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A Call for Reconciliation: Lincoln's Final Speech

7/29/2020 Nathan Cooper

John Wilkes Booth (far left) listens as Lincoln delivers his final speech to the public. (Abraham Lincoln Presidential Library and Museum)

Abraham Lincoln delivered his last speech on April 11, 1865, just three days before he was shot. Speaking from a White House window to a crowd below, the president shared some of his thoughts on Reconstruction, the process of reuniting the nation and determining the role of African Americans who were now free from slavery.

Despite being overshadowed by his death, the speech offers a tantalizing glimpse of how Reconstruction might have proceeded under Lincoln instead of his successor, the racist Andrew Johnson. Lincoln focused on re-admitting Louisiana, where a new government had abolished slavery, promised education to children of all races, and opened the door to letting some African Americans vote.

Lincoln's handwritten notes for the speech

Lincoln urged the nation not to focus on whether Louisiana's new government was perfect but on whether it was a good start to build upon. "The question is not whether the Louisiana government, as it stands, is quite all that is desirable," he said. "The question is, 'Will it be wiser to take it as it is, and help to improve it; or to reject, and disperse it?'"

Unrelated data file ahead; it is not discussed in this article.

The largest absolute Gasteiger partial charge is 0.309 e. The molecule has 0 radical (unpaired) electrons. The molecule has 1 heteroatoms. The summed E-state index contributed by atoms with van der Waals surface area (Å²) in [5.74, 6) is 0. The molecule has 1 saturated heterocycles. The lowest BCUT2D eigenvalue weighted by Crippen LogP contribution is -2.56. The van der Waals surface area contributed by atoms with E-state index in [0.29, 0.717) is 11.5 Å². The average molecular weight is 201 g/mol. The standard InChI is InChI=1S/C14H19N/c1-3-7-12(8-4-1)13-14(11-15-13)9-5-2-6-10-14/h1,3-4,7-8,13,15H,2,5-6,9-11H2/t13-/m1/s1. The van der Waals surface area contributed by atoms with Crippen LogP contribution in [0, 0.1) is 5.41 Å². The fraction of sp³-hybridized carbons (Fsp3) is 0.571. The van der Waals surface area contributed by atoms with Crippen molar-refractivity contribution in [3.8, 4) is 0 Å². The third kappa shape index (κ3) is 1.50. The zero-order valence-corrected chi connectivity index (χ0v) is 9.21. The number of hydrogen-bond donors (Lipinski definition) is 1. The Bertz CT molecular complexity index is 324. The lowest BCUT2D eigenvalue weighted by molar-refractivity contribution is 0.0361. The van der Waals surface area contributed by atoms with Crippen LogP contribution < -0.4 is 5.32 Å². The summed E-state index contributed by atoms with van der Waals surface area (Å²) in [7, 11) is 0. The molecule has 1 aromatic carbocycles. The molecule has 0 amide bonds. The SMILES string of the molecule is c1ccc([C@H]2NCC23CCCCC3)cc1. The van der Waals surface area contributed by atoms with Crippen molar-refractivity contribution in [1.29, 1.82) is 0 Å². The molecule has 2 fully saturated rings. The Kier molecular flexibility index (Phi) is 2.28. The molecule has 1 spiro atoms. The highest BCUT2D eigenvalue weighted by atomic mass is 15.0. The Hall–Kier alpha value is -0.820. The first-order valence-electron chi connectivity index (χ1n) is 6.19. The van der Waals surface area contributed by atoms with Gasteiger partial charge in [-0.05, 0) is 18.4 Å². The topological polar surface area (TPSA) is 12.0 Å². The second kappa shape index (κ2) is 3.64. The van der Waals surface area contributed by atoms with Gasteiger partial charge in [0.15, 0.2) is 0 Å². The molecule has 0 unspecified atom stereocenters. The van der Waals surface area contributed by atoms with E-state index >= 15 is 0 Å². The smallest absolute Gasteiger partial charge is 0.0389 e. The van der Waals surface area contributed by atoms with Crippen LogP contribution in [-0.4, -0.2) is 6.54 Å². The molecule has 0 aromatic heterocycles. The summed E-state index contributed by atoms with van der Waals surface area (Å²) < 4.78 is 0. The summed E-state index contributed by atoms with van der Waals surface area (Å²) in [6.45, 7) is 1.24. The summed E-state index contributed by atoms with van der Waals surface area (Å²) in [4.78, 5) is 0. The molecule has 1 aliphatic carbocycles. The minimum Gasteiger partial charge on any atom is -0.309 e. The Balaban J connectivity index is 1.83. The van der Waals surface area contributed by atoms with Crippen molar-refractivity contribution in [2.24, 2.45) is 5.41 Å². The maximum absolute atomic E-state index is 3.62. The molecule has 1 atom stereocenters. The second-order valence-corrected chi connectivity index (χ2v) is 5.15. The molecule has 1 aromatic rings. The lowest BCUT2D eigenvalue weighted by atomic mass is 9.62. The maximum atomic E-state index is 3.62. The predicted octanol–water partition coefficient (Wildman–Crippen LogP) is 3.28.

One of the more important parts of this final speech was Lincoln's support of limited suffrage for African Americans. He advocated giving the vote to those who were "very intelligent" or who had fought for the Union.

Salmon P. Chase, the chief justice of the Supreme Court and Lincoln's former Treasury secretary, wrote to Lincoln the next day and expressed support for African American participation in Reconstruction. "No one, connected with your administration, has questioned the citizenship of free colored men more than that of free men," Chase wrote.


Letter from Salmon P. Chase to President Lincoln

Not all were happy with Lincoln's plan. Joel P. Bishop, a northern abolitionist and legal expert, felt it was too forgiving of the South. He wrote to Lincoln and warned against putting "the political power in the late rebel States into the hands of the disloyal ministries, to the inconceivable woe of the loyal majorities, & the perpetual turmoil of the nation."

Meanwhile, far to the other side of political spectrum, another person in the crowd was infuriated by Lincoln's support for African American suffrage. "That is the last speech he will ever make," actor John Wilkes Booth vowed.

He shot the president three days later. Lincoln's call for reconciliation and for small steps toward racial equality had ended in bloodshed. His plans for Reconstruction would never be carried out.

Coverage of the speech in the Illinois State Journal

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